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    この英文の和訳教えてください(>_<) ↓ ↓ Many years passed and the young man was very successful in business. He realized his father was very old,and thought perhaps he should go to see him. He had not seen him since that graduation day. Before he could make arrangements,hereceived a telegram telling him his father had passed away,and willed all of his possessions to his son. He needed to come home immediately and take care of things. When he arrived at his father's house,sudden sadness and regret filled his heart. He began to search through his father's important papers and saw the still new Bible,just as he had left it years ago. With tears,he opened the Bible and began to turn the pages. And as he did, a car key dropped from the back of the Bible. It had a tag with the dealer's name,the same dealer who had the sports car he had desired. On the tag were the date of his graduation and the words PAID IN FULL.

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    I have given all these details in order to show what privileges and protection an inventor enjoys when,like Edison,he conducts organized research for a strong company.He has everything at his disposal and can devote himself,without worry, his work.If he is successful,he gets his liberal share and has no expence.Edison had stuck to the stocks received from the Edison companies for his work he would, no doubt,have been the largest sharer in electric lighting interests in the country. But Edison wasn't after money solely.No! He considered it a means of exchange and in that spirit turned it into new activities,new endeavors and new lines of experiment.It was important that he should do so:otherwise history might have had a different course.He didn't wait in leisurely luxury until his electric light shares should grow fat with returns,but from the start took all the money he could raise to his place his great achievements upon a solid commercial foundation under his personal supervision.That was necessary considering the epoch.With him it was push,push,and push again,and with the help of loyal servants the gigantic results of his Menlo Park labors were soon safely set on a manufacturing foundation;in a few years they were fortitled to an impregnable strength.Then the time arrived for others to carry his work of expansion further-this,however,only after a decennium,In 1892 the General Electric Company took up his program of expansion and has been developing it ever since.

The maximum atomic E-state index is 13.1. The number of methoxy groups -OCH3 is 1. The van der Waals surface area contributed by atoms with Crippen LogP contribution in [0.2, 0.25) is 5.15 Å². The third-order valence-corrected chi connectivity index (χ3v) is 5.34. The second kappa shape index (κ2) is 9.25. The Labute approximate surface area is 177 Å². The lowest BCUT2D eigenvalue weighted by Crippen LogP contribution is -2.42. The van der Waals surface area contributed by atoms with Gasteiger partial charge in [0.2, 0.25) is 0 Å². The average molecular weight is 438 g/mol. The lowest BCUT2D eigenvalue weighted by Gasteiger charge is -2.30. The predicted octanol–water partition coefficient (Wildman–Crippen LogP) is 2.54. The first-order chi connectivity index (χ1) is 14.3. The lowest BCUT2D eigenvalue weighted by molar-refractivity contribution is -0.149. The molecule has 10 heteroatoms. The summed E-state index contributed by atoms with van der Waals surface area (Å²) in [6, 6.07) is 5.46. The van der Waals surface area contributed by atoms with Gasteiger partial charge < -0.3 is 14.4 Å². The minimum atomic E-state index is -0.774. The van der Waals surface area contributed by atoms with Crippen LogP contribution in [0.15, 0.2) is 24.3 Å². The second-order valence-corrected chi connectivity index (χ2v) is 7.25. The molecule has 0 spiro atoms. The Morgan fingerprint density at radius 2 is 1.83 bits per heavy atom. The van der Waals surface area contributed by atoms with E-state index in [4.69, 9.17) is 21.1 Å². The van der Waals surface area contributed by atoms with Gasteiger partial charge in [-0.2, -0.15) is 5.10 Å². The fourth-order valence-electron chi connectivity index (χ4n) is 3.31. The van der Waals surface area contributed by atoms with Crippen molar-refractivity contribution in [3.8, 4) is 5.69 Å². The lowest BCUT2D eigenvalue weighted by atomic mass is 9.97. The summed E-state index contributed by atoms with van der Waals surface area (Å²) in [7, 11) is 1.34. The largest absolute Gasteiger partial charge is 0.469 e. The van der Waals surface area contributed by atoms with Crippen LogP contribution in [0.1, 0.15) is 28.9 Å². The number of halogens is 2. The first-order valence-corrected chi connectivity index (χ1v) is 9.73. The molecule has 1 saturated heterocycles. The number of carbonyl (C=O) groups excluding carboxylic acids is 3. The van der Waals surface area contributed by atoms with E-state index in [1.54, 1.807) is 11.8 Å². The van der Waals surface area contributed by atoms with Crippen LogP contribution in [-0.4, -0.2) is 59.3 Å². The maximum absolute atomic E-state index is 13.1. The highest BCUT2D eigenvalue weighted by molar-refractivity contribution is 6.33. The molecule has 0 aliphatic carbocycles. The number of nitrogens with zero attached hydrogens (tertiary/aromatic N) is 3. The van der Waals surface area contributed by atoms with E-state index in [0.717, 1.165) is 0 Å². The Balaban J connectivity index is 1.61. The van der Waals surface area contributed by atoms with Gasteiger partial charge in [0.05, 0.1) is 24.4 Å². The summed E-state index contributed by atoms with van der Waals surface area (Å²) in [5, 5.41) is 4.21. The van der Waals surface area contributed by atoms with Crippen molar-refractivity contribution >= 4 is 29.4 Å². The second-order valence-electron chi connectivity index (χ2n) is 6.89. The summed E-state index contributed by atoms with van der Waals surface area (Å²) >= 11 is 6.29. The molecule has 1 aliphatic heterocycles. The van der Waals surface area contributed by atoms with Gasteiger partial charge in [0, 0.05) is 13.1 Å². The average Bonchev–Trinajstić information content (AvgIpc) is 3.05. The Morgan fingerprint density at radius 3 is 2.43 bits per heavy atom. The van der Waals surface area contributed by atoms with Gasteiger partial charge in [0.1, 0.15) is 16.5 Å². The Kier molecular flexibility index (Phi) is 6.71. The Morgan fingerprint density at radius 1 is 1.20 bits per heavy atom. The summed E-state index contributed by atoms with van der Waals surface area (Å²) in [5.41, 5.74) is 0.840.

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    When Ohira was in high school,he went to Australia. He saw wonderfully beautiful stars there. The Milky Way looked like a real river. It was filled with many tiny stars that could not be seen clearly. Impressed by the great number of stars in the Milky Way,he decided to show the tiny stars by recreating a beautiful sky with a planetarium projector. Ohira entered college in 1988. He spent all his college years completing his planetarium projector. To reproduce the many tiny stars,he created an original machine to make small holes which were about one fifth or a hair's diameter. In 1991,he finally completed his projector. 長文ですいません。 よろしくお願いします。

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    こちらの文を和訳していただける方がいましたら よろしくお願いしますm(__)m But his thoughts did not appear on Albert Edward's clean-cut and distinguished features. He stood in 20 respectful but not obsequious attitude. He had in service before he was appointed to his ecclesiastical office, but only in very good houses, and his deport. ment was irreproachable. Starting as a page boy in the household of a merchant prince, he had risen by 25 due degrees from the position of fourth to first footman, for a year he had been single-handed butler to a widowed peeress, and, till the vacancy occurred at St Peter's, butler with two men under him in the house of a retired ambassador. He was tall, spare, grave, and dignified. He looked, if not like a duke, at least like an actor of the old school who specialized duke's parts. He had tact, firmness, and self- s assurance. His character was unimpeachable. The vicar began briskly. Foreman, we've got something rather unpleasant to say to you. You've been here a great many years and I think his lordship and the general agree with me that you've fulfilled the duties of your office to the satisfaction of everybody concerned. The two churchwardens nodded. 'But a most extraordinary circumstance came to my knowledge the other day and I felt it my duty to us impart it to the churchwardens. I discovered to my astonishment that you could neither read nor write.' The verger's face betrayed no sign of embarrass- ment. "The last vicar knew that, sir,' he replied. "He said a it didn't make no difference. He always said there was a great deal too much education in the world for 'is taste.